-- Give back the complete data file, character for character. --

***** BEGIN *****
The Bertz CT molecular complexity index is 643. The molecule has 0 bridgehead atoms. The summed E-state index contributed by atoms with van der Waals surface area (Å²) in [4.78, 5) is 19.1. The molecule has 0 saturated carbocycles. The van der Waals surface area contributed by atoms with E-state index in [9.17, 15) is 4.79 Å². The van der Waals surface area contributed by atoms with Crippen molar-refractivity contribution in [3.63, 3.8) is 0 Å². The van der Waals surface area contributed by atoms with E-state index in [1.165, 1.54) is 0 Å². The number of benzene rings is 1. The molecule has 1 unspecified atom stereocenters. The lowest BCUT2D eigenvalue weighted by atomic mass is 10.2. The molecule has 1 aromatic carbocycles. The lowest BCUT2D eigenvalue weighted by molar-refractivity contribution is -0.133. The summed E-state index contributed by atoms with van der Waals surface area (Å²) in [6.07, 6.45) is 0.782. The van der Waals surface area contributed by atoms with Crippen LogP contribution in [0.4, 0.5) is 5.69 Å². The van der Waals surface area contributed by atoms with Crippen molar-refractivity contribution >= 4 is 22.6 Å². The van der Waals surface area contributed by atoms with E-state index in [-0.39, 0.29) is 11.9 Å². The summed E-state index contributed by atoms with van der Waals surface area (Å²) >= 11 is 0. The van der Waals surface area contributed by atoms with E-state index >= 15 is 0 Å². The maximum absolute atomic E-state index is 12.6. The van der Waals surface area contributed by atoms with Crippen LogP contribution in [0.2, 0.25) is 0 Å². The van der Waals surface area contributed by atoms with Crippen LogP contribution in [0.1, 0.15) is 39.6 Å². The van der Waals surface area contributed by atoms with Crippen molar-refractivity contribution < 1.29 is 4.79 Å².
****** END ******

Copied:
The Bertz CT molecular complexity index is 643. The molecule has 0 bridgehead atoms. The summed E-state index contributed by atoms with van der Waals surface area (Å²) in [4.78, 5) is 19.1. The molecule has 0 saturated carbocycles. The van der Waals surface area contributed by atoms with E-state index in [9.17, 15) is 4.79 Å². The van der Waals surface area contributed by atoms with Crippen molar-refractivity contribution in [3.63, 3.8) is 0 Å². The van der Waals surface area contributed by atoms with E-state index in [1.165, 1.54) is 0 Å². The number of benzene rings is 1. The molecule has 1 unspecified atom stereocenters. The lowest BCUT2D eigenvalue weighted by atomic mass is 10.2. The molecule has 1 aromatic carbocycles. The lowest BCUT2D eigenvalue weighted by molar-refractivity contribution is -0.133. The summed E-state index contributed by atoms with van der Waals surface area (Å²) in [6.07, 6.45) is 0.782. The van der Waals surface area contributed by atoms with Crippen LogP contribution in [0.4, 0.5) is 5.69 Å². The van der Waals surface area contributed by atoms with Crippen molar-refractivity contribution >= 4 is 22.6 Å². The van der Waals surface area contributed by atoms with E-state index in [-0.39, 0.29) is 11.9 Å². The summed E-state index contributed by atoms with van der Waals surface area (Å²) >= 11 is 0. The van der Waals surface area contributed by atoms with E-state index >= 15 is 0 Å². The maximum absolute atomic E-state index is 12.6. The van der Waals surface area contributed by atoms with Crippen LogP contribution in [0.2, 0.25) is 0 Å². The van der Waals surface area contributed by atoms with Crippen LogP contribution in [0.1, 0.15) is 39.6 Å². The van der Waals surface area contributed by atoms with Crippen molar-refractivity contribution < 1.29 is 4.79 Å².